This won’t be much of a shocker for people who know me and know dwell magazine. I like to style myself a designey, modern, cool-stuff kind of guy (and I am, really), so I naturally thought dwell would be for me. I subscribed, cheap, and got a year’s worth. This last week, I managed to read (flip) through the accumulated stack. All the design and homes and architecture are way too stark and modernist for me, but I actively covet a lot of the stuff in the advertisements. This is the kind of magazine that has ads from Room&Board, Porsche, and BDI, as well as a slew of fixture/kitchen/counter design companies I’ve never heard of, probably because I’m in the wrong tax bracket. Do you read and like dwell?
Thinking of Valentine’s Day, I remembered this billboard I saw a number of years ago in Omaha. It’s for a jewelry store in town, the world-famous Borsheim’s, and it’s the first jewelry ad I’ve seen that I find at all compelling. The imagery is greeting card trite, but the tag line, “Of this you are sure,” is a relationship, a life leading to love, the uncertainty of everything else, all condensed into a nutshell of wisdom.
While on vacation in Florida, we passed a billboard that had a very cool car on it, at a downward angle, and the tag line read, “Real Cars are Powered by Gravity.” In the corner was a Hot Wheels logo. I thought that was awesome. Then, a few days later I saw something pass by in my RSS reader about Line Rider, the game. And a moment of advertising synergy was born. Hot Wheels (nee Mattel) needs to license a version of Line Rider that uses a car instead of a sled.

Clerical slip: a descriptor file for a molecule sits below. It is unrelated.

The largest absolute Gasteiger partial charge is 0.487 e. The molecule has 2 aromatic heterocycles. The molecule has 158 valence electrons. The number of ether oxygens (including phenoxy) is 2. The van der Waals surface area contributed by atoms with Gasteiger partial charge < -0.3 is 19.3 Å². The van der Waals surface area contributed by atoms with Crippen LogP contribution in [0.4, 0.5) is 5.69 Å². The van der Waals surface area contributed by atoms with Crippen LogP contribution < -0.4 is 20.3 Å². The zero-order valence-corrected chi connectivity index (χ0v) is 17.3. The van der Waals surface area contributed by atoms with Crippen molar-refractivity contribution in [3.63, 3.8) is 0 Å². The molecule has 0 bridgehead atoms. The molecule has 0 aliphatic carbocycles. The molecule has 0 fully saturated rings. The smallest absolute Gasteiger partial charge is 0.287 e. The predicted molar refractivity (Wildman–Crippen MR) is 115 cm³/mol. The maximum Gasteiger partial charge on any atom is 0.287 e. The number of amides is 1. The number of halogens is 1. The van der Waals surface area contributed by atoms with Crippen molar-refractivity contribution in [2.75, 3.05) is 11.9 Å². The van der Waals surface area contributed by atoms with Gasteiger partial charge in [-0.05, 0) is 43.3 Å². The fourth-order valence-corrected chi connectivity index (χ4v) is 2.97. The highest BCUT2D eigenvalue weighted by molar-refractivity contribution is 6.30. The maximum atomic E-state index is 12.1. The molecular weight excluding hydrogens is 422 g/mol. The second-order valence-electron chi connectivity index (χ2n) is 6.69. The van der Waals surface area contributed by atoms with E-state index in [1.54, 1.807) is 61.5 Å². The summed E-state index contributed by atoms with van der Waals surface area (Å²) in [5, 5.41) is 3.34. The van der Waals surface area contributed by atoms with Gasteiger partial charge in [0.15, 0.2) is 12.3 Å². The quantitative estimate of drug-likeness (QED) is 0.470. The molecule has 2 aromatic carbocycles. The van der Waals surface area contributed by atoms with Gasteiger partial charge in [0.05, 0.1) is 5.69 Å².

I know, you’re not all torn up about this. As a further refinement of my blogging efforts, I’ve decided to stop hosting ads on this site. Especially Google’s context-sensitive AdSense ads. Turns out that a blog as eclectic as this one is a bad fit for contextual advertising. I’m open to ads in the future, if I find something that fits the blog better.
Just heard George Gershwin’s Rhapsody in Blue on the radio, and I immediately wondered what a United Airlines commercial was doing on NPR. Seconds later I realized that it was a performance of the Gershwin piece, not an ad. I don’t watch commercials anymore, with TiVo in the house, but United’s campaign predated my TiVo by quite a bit (they licensed the song in 1976), and seems to have burrowed deep into my brain. Good on them, I am impressed.